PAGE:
A January article in the online Journal, Behavioral Medicine Report and a study published in the Journal “Nueron” describe new understandings about the synaptic connections that underlie what we commonly call “neuroplasticity.”
In an informative article, Study Shows Map of Brain Connectivity Changes During Development, Christophey Fisher, PhD, points to two important issues:
“Connected highways of nerve cells carry information to and from different areas of the brain and the rest of the nervous system. Scientists are trying to draw a complete atlas of these connections – sometimes referred to as the “connectome” – to gain a better understanding of how the brain functions in health and disease.”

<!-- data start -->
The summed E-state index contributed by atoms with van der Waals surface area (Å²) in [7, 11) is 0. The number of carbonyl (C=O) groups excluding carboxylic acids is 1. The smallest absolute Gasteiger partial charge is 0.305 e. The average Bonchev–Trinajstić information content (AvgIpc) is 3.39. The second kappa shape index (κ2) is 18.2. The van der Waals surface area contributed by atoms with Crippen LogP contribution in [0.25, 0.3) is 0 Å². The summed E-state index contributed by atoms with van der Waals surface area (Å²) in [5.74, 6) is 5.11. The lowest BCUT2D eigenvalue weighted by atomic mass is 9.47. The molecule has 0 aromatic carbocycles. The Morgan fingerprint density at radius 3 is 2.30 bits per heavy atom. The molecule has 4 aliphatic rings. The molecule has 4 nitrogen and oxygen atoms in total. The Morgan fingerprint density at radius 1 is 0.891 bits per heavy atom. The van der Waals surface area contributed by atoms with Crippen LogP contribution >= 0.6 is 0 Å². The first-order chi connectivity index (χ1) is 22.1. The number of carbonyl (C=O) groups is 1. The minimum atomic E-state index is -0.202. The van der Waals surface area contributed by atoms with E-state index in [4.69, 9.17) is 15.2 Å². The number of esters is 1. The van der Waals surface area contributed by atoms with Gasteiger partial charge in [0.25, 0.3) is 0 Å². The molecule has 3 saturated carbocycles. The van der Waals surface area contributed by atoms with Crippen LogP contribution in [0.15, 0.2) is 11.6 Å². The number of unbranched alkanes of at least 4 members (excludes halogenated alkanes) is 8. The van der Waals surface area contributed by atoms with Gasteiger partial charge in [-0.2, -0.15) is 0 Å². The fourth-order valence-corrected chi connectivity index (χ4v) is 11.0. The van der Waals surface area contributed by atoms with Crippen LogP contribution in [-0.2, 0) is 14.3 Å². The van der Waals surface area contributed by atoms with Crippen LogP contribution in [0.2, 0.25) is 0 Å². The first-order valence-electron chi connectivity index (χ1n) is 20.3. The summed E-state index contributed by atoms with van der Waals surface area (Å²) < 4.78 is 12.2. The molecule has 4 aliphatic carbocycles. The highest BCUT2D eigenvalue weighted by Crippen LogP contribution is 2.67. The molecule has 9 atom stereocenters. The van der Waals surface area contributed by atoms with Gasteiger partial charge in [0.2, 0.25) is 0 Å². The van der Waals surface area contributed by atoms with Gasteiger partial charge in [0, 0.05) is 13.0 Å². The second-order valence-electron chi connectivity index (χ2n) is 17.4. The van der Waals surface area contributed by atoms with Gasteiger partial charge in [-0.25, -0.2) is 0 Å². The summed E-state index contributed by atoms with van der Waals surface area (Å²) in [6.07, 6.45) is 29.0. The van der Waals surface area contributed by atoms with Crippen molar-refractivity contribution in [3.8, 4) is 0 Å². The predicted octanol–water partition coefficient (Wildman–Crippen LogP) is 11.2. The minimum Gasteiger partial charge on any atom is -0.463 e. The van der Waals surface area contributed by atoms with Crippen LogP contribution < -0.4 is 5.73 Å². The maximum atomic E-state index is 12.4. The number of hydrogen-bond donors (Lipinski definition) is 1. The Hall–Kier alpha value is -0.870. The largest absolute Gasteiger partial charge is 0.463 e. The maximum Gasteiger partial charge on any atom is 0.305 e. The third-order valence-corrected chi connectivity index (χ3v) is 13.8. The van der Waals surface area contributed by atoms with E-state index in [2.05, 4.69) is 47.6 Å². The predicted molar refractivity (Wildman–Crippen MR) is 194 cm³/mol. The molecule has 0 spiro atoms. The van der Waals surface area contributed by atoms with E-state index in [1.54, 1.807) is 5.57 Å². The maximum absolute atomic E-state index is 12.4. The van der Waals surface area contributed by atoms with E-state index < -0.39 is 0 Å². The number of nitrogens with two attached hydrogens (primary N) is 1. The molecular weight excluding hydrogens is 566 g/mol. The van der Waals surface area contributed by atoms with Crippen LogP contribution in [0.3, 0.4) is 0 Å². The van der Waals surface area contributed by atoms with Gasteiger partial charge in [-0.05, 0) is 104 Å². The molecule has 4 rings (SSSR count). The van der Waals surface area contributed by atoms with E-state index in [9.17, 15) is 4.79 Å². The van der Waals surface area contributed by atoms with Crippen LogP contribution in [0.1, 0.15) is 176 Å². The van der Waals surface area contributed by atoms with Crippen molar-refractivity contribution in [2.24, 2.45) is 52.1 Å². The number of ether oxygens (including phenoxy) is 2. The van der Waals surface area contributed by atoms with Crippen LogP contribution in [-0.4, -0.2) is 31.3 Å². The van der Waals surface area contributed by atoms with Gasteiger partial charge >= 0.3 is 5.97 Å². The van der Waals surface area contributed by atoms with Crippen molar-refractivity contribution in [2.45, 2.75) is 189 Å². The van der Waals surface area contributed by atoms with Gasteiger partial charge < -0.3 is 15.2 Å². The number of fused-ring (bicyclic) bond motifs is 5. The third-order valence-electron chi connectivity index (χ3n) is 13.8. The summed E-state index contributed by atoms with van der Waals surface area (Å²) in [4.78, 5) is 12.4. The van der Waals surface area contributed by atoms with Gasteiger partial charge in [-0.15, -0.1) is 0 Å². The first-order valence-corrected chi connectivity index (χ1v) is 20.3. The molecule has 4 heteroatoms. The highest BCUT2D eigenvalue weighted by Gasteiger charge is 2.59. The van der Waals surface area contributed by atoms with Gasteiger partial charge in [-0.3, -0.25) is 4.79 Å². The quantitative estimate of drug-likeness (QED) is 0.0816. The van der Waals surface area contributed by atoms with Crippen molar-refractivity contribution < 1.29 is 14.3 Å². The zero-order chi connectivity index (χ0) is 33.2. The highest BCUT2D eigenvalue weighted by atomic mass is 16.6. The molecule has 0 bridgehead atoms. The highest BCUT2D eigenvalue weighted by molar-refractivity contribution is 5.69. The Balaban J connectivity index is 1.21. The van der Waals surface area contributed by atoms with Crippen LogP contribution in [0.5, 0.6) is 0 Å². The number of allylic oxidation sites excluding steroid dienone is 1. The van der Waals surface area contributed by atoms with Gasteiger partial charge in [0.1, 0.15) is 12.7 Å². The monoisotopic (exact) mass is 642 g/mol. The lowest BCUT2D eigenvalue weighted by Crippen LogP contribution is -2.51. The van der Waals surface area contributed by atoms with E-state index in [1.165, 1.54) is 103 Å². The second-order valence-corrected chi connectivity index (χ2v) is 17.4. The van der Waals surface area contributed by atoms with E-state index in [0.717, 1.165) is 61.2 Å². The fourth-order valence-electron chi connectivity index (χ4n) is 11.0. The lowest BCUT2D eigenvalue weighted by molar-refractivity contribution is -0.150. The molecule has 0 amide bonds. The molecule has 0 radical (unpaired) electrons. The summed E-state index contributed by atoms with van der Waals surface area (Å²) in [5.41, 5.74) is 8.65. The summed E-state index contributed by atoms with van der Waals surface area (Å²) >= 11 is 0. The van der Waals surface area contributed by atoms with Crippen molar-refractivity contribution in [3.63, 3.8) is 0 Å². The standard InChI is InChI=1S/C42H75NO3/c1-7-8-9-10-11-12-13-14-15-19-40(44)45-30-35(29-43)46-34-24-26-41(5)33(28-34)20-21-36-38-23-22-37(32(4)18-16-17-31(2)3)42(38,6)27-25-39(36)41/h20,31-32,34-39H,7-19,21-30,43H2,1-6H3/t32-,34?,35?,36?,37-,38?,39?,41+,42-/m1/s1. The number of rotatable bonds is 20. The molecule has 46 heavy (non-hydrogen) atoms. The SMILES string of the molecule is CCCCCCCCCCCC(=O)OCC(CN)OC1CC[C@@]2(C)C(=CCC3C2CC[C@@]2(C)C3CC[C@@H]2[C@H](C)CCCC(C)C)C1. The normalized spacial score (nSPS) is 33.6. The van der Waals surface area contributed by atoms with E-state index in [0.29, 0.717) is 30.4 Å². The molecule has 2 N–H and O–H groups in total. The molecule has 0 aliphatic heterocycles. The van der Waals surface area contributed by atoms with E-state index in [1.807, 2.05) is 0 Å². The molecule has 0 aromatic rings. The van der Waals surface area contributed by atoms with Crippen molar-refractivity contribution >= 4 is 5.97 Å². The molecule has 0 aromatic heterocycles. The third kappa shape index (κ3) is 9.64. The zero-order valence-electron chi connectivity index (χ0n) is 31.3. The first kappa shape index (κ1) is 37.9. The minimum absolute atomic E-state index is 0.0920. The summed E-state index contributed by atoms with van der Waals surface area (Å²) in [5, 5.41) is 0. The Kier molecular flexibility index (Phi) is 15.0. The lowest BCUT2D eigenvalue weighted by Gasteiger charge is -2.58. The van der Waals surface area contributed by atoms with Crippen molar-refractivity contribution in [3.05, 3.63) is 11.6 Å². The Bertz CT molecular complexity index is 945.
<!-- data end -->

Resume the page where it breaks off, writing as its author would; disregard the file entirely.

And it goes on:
“Another surprise was that when growing dendrites go searching for potential partners, they reach out to axon boutons that had previously connected with other dendrites – “as if they were attracted to a restaurant that already has a line at the door, rather than trying a brand new one,” says Cline.”
These observations reinforce the work that Frank Belgau describes in Chapter 26 of his book A LIFE IN BALANCE. The Learning Breakthrough Program is based on Belgau’s model about the entrainment potential of synaptic responses (trainability). His design of a variable difficulty balance challenge combined with repetitive perceptual motor skills activities gives us a real world training tool to effect neuroplasticity changes.
For detailed technical information refer to Dynamic Formation of Functional Networks by Synchronization.